Absolutely. I’ve tried to befriend them, but they tend to fly away before I can get close. Still I admire them from a distance.

      • ashiftinconsciousness January 17, 2017 / 2:29 am

        Cool. Most of time that I interact with crows they fly away. Occasionally one will hang around and I feel he/she might be an intelligent one expressing curiosity.

        Thanks for the intriguing posts, I enjoy them.

  9. trashonthemonocacy January 14, 2017 / 8:47 pm

    Long ago, I decided that crows were harbingers of good, and I’ve been able to see their appearances as such ever since. So, maybe I would interpret their appearance as good news that your neighbor would live and get the help he needs. It’s curious. I know that they’re seen as bad omens in many cultures.

    • Mark Miles January 16, 2017 / 6:16 am

      Yeah, I try not attach hard and fast associations to other species, especially when those associations are negative. But there are certainly cultural prejudices that push people to look down on other species.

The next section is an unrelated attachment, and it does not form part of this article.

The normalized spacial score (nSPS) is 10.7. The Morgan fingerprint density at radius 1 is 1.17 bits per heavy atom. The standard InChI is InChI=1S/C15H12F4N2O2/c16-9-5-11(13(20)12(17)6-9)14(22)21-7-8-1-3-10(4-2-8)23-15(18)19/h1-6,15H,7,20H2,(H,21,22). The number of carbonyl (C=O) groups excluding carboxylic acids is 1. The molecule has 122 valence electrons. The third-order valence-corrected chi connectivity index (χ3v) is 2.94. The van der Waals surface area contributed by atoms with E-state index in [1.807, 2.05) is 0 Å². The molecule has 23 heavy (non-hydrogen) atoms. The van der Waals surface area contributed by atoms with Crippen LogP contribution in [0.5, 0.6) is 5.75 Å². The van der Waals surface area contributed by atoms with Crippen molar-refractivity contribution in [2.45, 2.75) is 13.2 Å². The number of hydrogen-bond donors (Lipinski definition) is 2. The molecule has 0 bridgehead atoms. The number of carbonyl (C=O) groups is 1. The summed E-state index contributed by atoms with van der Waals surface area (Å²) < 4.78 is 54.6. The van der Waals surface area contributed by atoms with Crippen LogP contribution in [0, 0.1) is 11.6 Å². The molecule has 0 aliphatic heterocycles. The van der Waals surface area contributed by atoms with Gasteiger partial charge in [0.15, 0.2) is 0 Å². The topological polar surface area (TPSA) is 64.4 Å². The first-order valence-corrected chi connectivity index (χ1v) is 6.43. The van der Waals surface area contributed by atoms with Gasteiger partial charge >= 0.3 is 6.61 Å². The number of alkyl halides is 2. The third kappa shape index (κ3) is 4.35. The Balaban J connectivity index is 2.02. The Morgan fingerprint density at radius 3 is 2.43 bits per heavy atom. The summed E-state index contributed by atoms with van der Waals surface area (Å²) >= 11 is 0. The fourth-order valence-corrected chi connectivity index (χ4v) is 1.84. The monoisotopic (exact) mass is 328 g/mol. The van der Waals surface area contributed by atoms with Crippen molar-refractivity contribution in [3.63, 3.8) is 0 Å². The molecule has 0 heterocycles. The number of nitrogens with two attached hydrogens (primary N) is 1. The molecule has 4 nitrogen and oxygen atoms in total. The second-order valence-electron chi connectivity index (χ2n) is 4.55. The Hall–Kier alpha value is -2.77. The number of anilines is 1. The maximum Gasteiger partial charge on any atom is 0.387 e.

10. thistleamy5 January 15, 2017 / 2:52 pm

    Mark – lovely post and my virtual hugs for your friend John. Crows are very interesting and incredibly smart. Someone told me the other day that when a crow from the same flock (or murder) dies – they recognize this passing as a community. Interesting. I will have to do more research.

  11. savithri senanayake January 23, 2017 / 10:18 am

    What a sad story my dear.

    • Mark Miles January 30, 2017 / 6:08 am

      Yeah, it was difficult for him, but he’s doing better now.

  12. Rasma R January 24, 2017 / 6:15 pm

    Most fascinating post. I remember way back in 1996 my mom was in the hospital. The day she died early in the morning I heard crows cawing and flying by. I had forgotten until I read this and it gave me the shivers. I do think that there is some kind of connection with people, death and crows. Just have to think about it.

  13. Diane Hart January 28, 2017 / 4:37 am

    This was a very moving blog posting. I am relieved to read John did not succeed , and that he is back with his family.

    • Mark Miles January 30, 2017 / 6:11 am